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L'UOMO E LA MONTAGNA

[ the man and the mountain ]

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L'UOMO E LA MONTAGNA

[ the man and the mountain ]

LORENZO VIGNOLI  [ sculptor ]

I was born in one of the valleys of the Apuan Alps. Since I was a small child I learned to respect the mountains and absorbed their profound meaning. My mother instilled in me the sensitivity I have for the beauty of these mountains. My Father taught me to respect them.

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After many years of research and study, traveling from country to country, I have realized how much these mountains meant to me. This is the reason I chose the marble from these mountains to manifest my view of life, and express my creativity. Like the roots of a tree, a sculpture is born from the earth. This forces me to look below the surface, beyond the exterior, into the layers of humus and fossils for the inspiration to realize my vision.

I come from Pietrasanta and Carrara, which are historically the two largest centers for sculpture in Italy. Thanks to the sculpting tradition that is deeply settled in my territory, I had the chance to interact with marble, bronze, ceramics plastic, resins and wood, experimenting and exploring the world of materials and the volumes, from ancient tradition to contemporary design.

I tried to grasp the sculpting tradition as a value and its essence through the centuries of transformation by the work of man trying to recover both part of a tradition, which is disappearing, as well as the contemporary elasticity, in its speed and in its ephemeral sensitivity.

My interest lies in examining the encounter of these two aspects as the meeting point of different materials that prompts me to highlight this aspect, emphasizing the point of contact, a sharp line that divides the materials, a line that divides the world of the past from the one of the future like the gap which is growing larger and larger, splitting a unique essence.

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The goal of the project is to reflect on this clear separation between the past and the future which is growing vigorously, a clear-cut division between what was before and what is now in our relationship with the physicality of life. My attempt is a positive tolerance, an “atomic tolerance” I call it, between the atoms that make up the different materials, it’s a challenge for the future, it’s not only tolerance among the people but also tolerance towards the matter that people transform.

The project consists in creating and studying the space of division, as in the “gap” between the various materials while creating initially a fractured fusion of the various elements which then are successively sculpted, modeled, ripped apart. I try to experience the maximum separation between the material elements, through linear or forced processes.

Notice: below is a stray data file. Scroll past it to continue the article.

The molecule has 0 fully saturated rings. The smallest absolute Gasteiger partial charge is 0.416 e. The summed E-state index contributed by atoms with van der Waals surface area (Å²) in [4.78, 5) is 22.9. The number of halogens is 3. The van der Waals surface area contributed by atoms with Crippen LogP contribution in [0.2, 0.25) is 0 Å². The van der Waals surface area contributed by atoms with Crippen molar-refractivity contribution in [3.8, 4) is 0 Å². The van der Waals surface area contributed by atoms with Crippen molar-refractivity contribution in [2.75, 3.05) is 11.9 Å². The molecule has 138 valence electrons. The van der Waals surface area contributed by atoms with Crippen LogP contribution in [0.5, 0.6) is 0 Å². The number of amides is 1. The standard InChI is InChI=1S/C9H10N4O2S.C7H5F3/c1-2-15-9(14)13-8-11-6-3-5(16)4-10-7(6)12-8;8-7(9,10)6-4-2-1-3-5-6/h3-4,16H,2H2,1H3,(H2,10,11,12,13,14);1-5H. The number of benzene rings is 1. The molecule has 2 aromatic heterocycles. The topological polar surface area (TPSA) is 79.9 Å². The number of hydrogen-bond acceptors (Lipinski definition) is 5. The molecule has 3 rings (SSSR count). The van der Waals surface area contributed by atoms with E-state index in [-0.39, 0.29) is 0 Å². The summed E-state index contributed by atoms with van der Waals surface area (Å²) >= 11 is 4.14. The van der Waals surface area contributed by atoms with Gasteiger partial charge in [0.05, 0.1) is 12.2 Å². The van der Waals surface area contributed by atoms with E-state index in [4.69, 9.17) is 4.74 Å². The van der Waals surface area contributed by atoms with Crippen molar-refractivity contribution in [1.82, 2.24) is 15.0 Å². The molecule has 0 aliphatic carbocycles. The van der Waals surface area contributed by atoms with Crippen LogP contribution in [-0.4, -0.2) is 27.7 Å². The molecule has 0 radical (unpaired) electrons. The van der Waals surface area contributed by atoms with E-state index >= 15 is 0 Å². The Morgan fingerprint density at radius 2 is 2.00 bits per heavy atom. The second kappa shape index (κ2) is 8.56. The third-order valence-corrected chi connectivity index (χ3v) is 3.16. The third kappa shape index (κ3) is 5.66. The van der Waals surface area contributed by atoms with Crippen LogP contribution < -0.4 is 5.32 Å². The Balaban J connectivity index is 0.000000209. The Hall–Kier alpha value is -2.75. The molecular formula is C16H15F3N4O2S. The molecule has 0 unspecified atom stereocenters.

My final goal is to structure a dialogue between the various pieces through their own partitions, thus creating the final result of a strong and homogenous effect. I’ve been working now for some time at dividing the elements; I started this project three years ago using materials that I was closely accustomed to such as marble, wood, bronze and ceramics, but I’d like to take advantage of this process to deal with the use of other materials, but faster, experimenting the instinctive gesture of the moment creating an actual installation.

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360 VIEW VIDEOS

EMBRIONE by Lorenzo Vignoli [ 360 video ]


MADRE TERRA by Lorenzo Vignoli [ 360 video ]


CONTORTIONISTA by Lorenzo Vignoli [ 360 video ]


See all currently listed marble sculptures by Lorenzo Vignoli here


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UNA VISITA DI STUDIO

[ a studio visit ] 

 


 

UNA VISITA DI STUDIO

[ a studio visit ] 

 

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CAPTURING EPIC SCALE

[ on higher elevation ]


CAPTURING EPIC SCALE

[ on higher elevation ]

FRANK SCHOTT [ photographer ]

Spending time in the remote Apuan Alps earlier this summer, I found myself drawn to the ancient marble quarries on this rugged mountain range's highest elevations, fascinated by the almost brutal industrial scars that are evidence of the impact of modern day marble demand on mountains and nature.

Most quarries have been in continuous use since Ancient Roman times, but the last 50 years have seen an explosion in demand for the famous white marble that surpasses all marble "harvesting" of the preceding 2000 years.

Spending days and nights in solitude high up in these mountains, hiking from quarry to quarry, I came away with an admiration for these grandiose marble quarries where nature met man. I tried to capture their silent beauty void of any sign of life, although on closer inspection each photograph will reveal subtle signs of humanity in the form of a dropped chisel, tire mark or scratched marking - helping to bring the grandness of these quarries into a more imaginable scale.

CARRARA I

48 x 72 inches / 122cm x 183cm [ edition of 7 ]

MARMO di CARRARA

48 x 72 inches / 122cm x 183cm (edition of 7)

CARRARA II

68 x 58 inches / 173cm x 147cm (edition of 7)

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See more of Frank Schott's large-scale photographs here